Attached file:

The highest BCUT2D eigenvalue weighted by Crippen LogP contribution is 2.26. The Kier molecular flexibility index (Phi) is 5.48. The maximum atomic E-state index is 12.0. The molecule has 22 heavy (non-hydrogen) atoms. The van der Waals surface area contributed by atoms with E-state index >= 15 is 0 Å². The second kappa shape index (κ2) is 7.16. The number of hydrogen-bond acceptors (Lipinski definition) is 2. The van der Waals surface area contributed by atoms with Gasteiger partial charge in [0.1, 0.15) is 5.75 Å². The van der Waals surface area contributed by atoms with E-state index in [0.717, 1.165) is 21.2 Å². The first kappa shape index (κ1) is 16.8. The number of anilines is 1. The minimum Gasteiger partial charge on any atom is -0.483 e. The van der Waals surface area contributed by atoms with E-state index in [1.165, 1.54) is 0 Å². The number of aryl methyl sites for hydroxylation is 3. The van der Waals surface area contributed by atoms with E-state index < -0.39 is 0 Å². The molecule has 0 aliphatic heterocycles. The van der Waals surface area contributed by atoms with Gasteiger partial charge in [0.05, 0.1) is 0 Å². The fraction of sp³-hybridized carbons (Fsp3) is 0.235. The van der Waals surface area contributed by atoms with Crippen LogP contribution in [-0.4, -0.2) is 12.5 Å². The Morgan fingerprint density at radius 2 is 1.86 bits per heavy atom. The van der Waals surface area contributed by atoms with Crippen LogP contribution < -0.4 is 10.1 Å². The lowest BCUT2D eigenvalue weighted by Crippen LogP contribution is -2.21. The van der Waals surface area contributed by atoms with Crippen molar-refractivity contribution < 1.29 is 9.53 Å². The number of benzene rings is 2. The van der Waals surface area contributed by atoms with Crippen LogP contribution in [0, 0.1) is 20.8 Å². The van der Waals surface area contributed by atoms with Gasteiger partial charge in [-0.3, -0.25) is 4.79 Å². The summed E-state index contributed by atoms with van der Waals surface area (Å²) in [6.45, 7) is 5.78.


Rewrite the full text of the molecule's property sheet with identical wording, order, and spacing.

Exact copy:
The highest BCUT2D eigenvalue weighted by Crippen LogP contribution is 2.26. The Kier molecular flexibility index (Phi) is 5.48. The maximum atomic E-state index is 12.0. The molecule has 22 heavy (non-hydrogen) atoms. The van der Waals surface area contributed by atoms with E-state index >= 15 is 0 Å². The second kappa shape index (κ2) is 7.16. The number of hydrogen-bond acceptors (Lipinski definition) is 2. The van der Waals surface area contributed by atoms with Gasteiger partial charge in [0.1, 0.15) is 5.75 Å². The van der Waals surface area contributed by atoms with E-state index in [0.717, 1.165) is 21.2 Å². The first kappa shape index (κ1) is 16.8. The number of anilines is 1. The minimum Gasteiger partial charge on any atom is -0.483 e. The van der Waals surface area contributed by atoms with E-state index in [1.165, 1.54) is 0 Å². The number of aryl methyl sites for hydroxylation is 3. The van der Waals surface area contributed by atoms with E-state index < -0.39 is 0 Å². The molecule has 0 aliphatic heterocycles. The van der Waals surface area contributed by atoms with Gasteiger partial charge in [0.05, 0.1) is 0 Å². The fraction of sp³-hybridized carbons (Fsp3) is 0.235. The van der Waals surface area contributed by atoms with Crippen LogP contribution in [-0.4, -0.2) is 12.5 Å². The Morgan fingerprint density at radius 2 is 1.86 bits per heavy atom. The van der Waals surface area contributed by atoms with Crippen LogP contribution < -0.4 is 10.1 Å². The lowest BCUT2D eigenvalue weighted by Crippen LogP contribution is -2.21. The van der Waals surface area contributed by atoms with Crippen molar-refractivity contribution < 1.29 is 9.53 Å². The number of benzene rings is 2. The van der Waals surface area contributed by atoms with Crippen LogP contribution in [0, 0.1) is 20.8 Å². The van der Waals surface area contributed by atoms with Gasteiger partial charge in [-0.3, -0.25) is 4.79 Å². The summed E-state index contributed by atoms with van der Waals surface area (Å²) in [6.45, 7) is 5.78.